I've been asked on several occasions how sheer pantyhose can both keep you warm, yet still be cool enough to keep you from overheating, too. A good question, and one that seems to point out a contradiction in some of the claims made about the benefits of men's pantyhose and tights.
Basically, sheer pantyhose work best when worn under other clothing, such as for hunting or camping in below-freezing temperatures. Opaque tights are a little warmer, and so can more easily keep you warm when worn with shorts. The knitted nylon fabric will trap a thin layer of dead air within the matrix of the material. Because of it's body-hugging characteristic, this insulating layer of air is held securely against the skin, providing an insulating layer. The pink fiberglass insulation in the walls of your house work on the same principal, except on a larger and thicker scale. The outer layer(s) of clothing keep wind from blowing through the nylon and replacing the dead air--which would lower the insulating value considerably and chill the skin.
For runners or cyclists on chillly mornings, when temperatures are above 40 to 45 degrees (F)and not very windy, the pantyhose fabric still provides that same layer of dead air and slightly insulates the skin. In this situation, not much insulation is necessary--just enough to keep the sharp chill off the legs long enough for exercise to elevate body heat. Avoiding that chill on leg muscles can reduce the incidence of cramps.
Shortly after exercise begins, body heat quickly builds up. At that point, the athlete can begin to feel overheated under thicker Under Armor tights or sweatpants. This is why sheer legwear is well-suited to wear with running or cycling shorts on chilly mornings. You know you'll soon be perspiring and the sun will be rising higher in the sky. At that point, perspiration can easily wick away from the skin and evaporate. If you took physics in high school, you'll recall that evaporation of liquids causes a cooling effect.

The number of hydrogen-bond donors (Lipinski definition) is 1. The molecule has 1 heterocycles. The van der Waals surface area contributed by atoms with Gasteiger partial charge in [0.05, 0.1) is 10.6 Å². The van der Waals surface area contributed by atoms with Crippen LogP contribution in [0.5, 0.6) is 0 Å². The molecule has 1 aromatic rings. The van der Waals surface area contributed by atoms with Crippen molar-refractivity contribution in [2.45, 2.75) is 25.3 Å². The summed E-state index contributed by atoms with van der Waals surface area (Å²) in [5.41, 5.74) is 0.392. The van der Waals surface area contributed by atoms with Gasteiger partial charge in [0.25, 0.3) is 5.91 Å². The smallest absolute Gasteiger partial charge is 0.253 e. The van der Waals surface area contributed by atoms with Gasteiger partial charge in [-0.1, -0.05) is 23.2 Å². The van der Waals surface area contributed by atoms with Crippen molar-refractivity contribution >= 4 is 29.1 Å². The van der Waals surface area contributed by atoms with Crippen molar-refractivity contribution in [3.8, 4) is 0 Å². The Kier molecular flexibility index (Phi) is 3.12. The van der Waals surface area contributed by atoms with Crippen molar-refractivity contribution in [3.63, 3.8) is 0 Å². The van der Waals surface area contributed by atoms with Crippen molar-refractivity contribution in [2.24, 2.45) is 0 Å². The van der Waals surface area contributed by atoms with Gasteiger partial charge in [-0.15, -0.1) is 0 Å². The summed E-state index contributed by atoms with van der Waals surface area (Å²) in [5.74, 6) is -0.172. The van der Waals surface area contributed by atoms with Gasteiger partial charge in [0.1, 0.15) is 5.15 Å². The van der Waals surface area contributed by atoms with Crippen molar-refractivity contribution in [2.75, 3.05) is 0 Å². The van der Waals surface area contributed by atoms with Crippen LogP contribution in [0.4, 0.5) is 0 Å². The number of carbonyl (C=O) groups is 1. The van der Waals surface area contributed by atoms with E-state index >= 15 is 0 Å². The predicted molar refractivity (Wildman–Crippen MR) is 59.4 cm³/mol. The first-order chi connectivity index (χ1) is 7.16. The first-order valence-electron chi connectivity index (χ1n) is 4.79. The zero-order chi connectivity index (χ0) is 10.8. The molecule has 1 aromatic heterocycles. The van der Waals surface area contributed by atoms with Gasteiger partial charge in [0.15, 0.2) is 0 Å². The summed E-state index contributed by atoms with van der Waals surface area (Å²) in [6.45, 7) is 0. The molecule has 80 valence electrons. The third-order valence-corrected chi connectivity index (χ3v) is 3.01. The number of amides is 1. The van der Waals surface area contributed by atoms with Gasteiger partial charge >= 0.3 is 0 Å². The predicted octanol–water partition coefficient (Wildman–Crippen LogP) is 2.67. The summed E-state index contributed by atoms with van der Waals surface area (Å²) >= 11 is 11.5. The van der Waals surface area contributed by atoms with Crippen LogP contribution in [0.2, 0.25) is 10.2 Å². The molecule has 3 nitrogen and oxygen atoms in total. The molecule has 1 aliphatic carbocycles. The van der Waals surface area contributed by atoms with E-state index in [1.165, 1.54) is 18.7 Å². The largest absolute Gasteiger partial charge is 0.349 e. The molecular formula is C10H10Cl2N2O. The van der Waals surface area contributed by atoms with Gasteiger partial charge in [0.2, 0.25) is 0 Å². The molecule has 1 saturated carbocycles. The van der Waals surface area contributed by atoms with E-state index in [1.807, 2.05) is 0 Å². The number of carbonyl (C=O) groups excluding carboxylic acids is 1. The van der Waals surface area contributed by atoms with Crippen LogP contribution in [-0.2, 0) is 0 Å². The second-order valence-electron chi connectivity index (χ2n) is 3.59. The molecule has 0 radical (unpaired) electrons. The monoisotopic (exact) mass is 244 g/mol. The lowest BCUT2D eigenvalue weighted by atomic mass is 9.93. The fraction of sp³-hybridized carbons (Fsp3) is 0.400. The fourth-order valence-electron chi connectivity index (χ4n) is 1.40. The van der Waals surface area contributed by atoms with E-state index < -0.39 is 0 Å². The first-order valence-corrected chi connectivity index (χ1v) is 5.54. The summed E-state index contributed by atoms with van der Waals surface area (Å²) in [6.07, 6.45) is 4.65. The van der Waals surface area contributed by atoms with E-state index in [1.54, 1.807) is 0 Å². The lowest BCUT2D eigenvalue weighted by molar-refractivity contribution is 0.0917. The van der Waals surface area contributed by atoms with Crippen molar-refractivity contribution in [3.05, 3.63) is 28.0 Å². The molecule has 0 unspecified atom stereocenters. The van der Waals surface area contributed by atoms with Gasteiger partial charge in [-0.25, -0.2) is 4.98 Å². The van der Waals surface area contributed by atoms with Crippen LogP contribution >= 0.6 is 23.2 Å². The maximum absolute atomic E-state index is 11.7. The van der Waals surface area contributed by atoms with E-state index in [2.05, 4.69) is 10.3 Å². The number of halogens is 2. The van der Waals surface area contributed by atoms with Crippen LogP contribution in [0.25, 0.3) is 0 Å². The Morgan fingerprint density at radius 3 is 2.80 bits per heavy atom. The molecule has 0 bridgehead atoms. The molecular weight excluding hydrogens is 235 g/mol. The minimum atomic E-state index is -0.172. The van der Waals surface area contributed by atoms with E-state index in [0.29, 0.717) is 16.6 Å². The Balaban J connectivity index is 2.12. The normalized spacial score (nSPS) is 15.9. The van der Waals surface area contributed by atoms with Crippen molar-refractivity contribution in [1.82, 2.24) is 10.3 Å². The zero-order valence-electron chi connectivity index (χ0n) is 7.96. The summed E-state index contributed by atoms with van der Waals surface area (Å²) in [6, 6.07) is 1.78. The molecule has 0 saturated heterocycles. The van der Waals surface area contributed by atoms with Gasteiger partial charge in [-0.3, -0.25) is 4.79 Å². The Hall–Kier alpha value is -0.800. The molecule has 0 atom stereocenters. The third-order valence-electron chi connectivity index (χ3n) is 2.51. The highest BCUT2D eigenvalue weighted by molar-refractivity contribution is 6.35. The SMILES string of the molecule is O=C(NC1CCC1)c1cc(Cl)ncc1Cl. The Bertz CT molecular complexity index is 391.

I've heard anecdotal tales of soldiers in Iraq taking advantage of this scientific fact by wetting their Army socks and tying them to truck mirrors while driving. Even the 130+ degree air moving past the socks causes evaporation, which then cools the socks. Afterwards, they pull on a pair of cool socks and say, "ahhhh..."
To summarize: If you're engaged in athletic activity on Spring or Fall mornings, sheer legwear with shorts is a good bet. As the temperatures drop later in the season (or if you're more sensitive to the cold) you're well advised to switch to opaque tights with shorts, or maybe even under sweatpants.
If you're hunting, it's likely during a cold time of year. You should be wearing either sheer pantyhose or opaque tights under your hunting clothes--not with shorts. Sometimes readers have misunderstood, and failed to realize we are not recommending going hunting out in the dense brush and brambles with short pants and tights/hosiery. They wouldn't last two minutes before being shredded by thorns and branches. For hiking, you can go with shorts if the weather's not too cold, but only if you're not hiking in dense brush. For camping, tights or sheer pantyhose are great as a base layer, and can be worn alone when you get into your sleeping bag at night, depending on the expected low temperature. An added benefit here--and any time you're hunting, hiking or camping--is that ticks can't get beneath the tight-fitting legwear.